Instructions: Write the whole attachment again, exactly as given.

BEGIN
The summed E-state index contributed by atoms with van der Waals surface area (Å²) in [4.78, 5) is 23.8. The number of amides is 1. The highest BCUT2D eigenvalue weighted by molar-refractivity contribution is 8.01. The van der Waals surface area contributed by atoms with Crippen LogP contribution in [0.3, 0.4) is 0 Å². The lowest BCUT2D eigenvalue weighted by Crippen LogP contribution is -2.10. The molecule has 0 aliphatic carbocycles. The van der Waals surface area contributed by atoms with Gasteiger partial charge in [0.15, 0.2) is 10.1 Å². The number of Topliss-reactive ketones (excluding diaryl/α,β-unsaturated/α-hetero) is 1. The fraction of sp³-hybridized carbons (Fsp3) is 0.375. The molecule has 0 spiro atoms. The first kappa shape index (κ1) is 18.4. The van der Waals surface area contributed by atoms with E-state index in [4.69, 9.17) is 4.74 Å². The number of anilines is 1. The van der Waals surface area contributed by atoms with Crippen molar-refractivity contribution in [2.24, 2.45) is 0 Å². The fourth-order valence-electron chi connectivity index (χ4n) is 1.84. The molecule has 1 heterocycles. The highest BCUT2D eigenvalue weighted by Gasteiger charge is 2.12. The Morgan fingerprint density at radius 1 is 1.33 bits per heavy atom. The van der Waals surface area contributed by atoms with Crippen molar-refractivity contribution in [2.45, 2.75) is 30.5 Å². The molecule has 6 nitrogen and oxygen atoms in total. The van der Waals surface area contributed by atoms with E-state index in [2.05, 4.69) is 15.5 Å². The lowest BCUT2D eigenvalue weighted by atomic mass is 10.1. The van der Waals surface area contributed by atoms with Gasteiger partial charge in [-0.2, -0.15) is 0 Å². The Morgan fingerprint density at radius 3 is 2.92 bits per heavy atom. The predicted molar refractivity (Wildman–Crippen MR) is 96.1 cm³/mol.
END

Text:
The summed E-state index contributed by atoms with van der Waals surface area (Å²) in [4.78, 5) is 23.8. The number of amides is 1. The highest BCUT2D eigenvalue weighted by molar-refractivity contribution is 8.01. The van der Waals surface area contributed by atoms with Crippen LogP contribution in [0.3, 0.4) is 0 Å². The lowest BCUT2D eigenvalue weighted by Crippen LogP contribution is -2.10. The molecule has 0 aliphatic carbocycles. The van der Waals surface area contributed by atoms with Gasteiger partial charge in [0.15, 0.2) is 10.1 Å². The number of Topliss-reactive ketones (excluding diaryl/α,β-unsaturated/α-hetero) is 1. The fraction of sp³-hybridized carbons (Fsp3) is 0.375. The molecule has 0 spiro atoms. The first kappa shape index (κ1) is 18.4. The van der Waals surface area contributed by atoms with E-state index in [4.69, 9.17) is 4.74 Å². The number of anilines is 1. The van der Waals surface area contributed by atoms with Crippen molar-refractivity contribution in [2.24, 2.45) is 0 Å². The fourth-order valence-electron chi connectivity index (χ4n) is 1.84. The molecule has 1 heterocycles. The highest BCUT2D eigenvalue weighted by Gasteiger charge is 2.12. The Morgan fingerprint density at radius 1 is 1.33 bits per heavy atom. The van der Waals surface area contributed by atoms with Crippen molar-refractivity contribution in [2.45, 2.75) is 30.5 Å². The molecule has 6 nitrogen and oxygen atoms in total. The van der Waals surface area contributed by atoms with E-state index in [2.05, 4.69) is 15.5 Å². The lowest BCUT2D eigenvalue weighted by atomic mass is 10.1. The van der Waals surface area contributed by atoms with Gasteiger partial charge in [-0.2, -0.15) is 0 Å². The Morgan fingerprint density at radius 3 is 2.92 bits per heavy atom. The predicted molar refractivity (Wildman–Crippen MR) is 96.1 cm³/mol.